Washington must champion health policies that support medical innovation
Nowadays, it is easy to feel like the news is filled with partisan issues that only matter in Washington. However, many of these issues have very real consequences for people across the country — regardless of beliefs or background. President Biden’s Build Back Better plan is the latest source of controversy.
The largest plank of the President’s agenda currently being debated in Congress is the $3.5 trillion (or $1.75 trillion, depending on who you ask) reconciliation bill. Like the recently passed infrastructure bill, there is a lot of good for West Virginians, by repairing our aging infrastructure and providing a much-needed boost to the social safety net. Those provisions will bring real positive change to our state and our country. Unfortunately, there are also some hidden pet projects that could hurt vulnerable Americans, especially our seniors.
I believe Sen. Manchin was a definite positive force in bringing the bipartisan infrastructure bill to its successful conclusion when he spoke out against the House holding it hostage in hopes that it would compel moderates to vote yes on another big spending package. Unfortunately, the reconciliation bill contains some mistakes that might have serious unintended consequences for public health and American innovation.
One of the bad ideas buried in the package is a new 95 percent tax on common prescription medicines, triggered if a drug manufacturer fails to comply with new, government mandated price controls, The drugs impacted include vital prescriptions like insulin and blood pressure medications.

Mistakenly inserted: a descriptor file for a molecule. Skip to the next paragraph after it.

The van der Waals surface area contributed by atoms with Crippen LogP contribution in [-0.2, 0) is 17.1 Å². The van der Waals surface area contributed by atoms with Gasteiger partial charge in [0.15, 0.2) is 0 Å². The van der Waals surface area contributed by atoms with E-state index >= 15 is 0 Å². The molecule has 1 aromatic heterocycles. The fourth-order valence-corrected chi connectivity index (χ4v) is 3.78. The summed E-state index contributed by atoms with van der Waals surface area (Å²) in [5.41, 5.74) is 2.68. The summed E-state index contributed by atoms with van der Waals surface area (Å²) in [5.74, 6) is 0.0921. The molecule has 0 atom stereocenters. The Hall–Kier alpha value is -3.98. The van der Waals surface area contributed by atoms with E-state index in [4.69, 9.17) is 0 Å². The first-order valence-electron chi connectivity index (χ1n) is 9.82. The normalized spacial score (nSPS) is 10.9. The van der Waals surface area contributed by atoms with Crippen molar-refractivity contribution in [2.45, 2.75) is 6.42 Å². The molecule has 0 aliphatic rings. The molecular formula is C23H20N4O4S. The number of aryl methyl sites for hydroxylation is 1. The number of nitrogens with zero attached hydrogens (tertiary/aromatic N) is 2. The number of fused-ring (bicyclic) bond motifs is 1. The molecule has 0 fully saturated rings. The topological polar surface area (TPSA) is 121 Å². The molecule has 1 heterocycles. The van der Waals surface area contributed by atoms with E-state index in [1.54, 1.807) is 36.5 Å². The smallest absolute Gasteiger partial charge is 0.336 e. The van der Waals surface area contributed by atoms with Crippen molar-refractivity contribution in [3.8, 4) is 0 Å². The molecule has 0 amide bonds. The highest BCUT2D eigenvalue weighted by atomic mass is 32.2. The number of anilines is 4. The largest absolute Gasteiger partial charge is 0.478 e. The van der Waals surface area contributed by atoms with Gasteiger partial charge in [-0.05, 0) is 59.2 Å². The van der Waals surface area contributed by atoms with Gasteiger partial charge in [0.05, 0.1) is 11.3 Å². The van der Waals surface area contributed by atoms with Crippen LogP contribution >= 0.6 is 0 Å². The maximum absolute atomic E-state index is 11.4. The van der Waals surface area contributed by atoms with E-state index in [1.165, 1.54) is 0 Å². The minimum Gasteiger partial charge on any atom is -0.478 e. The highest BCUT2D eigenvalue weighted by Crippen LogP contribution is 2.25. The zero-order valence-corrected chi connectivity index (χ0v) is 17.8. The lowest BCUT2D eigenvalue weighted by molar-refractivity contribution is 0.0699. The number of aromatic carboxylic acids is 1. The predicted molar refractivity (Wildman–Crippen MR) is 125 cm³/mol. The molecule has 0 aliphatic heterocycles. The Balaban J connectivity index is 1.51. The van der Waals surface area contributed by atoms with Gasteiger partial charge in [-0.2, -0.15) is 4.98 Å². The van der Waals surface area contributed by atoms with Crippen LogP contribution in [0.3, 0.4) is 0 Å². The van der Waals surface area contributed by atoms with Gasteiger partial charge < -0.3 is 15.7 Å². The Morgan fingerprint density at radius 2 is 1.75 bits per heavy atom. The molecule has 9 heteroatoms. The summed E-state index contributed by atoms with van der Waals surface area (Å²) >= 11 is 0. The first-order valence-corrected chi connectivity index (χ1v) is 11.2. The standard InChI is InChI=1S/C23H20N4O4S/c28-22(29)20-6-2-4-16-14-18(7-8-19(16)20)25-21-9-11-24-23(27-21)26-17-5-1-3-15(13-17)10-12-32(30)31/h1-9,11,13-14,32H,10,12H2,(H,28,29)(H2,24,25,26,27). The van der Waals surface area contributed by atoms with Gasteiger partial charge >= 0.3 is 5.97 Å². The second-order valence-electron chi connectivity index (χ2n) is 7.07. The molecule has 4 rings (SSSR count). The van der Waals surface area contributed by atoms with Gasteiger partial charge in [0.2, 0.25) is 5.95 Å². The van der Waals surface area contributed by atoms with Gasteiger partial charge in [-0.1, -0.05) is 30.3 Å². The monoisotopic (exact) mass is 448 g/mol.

This is a lose-lose for patients. If price controls are put in place, drug manufacturers are disincentivized from investing in beneficial research and development that is crucial for developing new vaccines, treatments and cures — leading to drug scarcity and rationing. If the 95 percent tax is implemented, many seniors with fixed incomes will not be able to afford their prescriptions and could stray to unsafe black-market knockoffs. West Virginia is no stranger to the dangers of black-market prescriptions, and we cannot handle additional unnecessary burdens that could arise from these types of policy decisions.
America’s senior population is rapidly growing, and West Virginia has one of the largest populations of people over 65. Many seniors rely on numerous medications to comfortably go about their daily activities. Policy decisions should be made to support the Americans who have dedicated decades to keeping our country moving, not hurt them.
Thankfully, Democratic leaders like Sen. Manchin are not taking the Reconciliation package at face value by asking important questions and pushing for compromise. But, there is more to question than just the large financial size of the package. Other Democrats have spoken out against the proposed price control plan. Rep. Scott Peters from California noted, “It’s my belief it would devastate American science, and we’re trying to make that case. I hope (forcing a vote on the drug bill) is not the plan because I’ve made my position really clear.” Sen. Manchin should consider the negative consequences of this provision too.
Americans are already dealing with soaring rates of healthcare issues due to the challenges of the pandemic. They have already felt insurmountable burdens. Congress should not add to it by pushing through policies that destroy medical innovation and leave Americans picking up the pieces at the pharmacy counter. Congress should, and can, find a better solution.
Nick Rahall represented West Virginia in the U.S. Congress from 1977-2015 and is from Beckley, W.Va.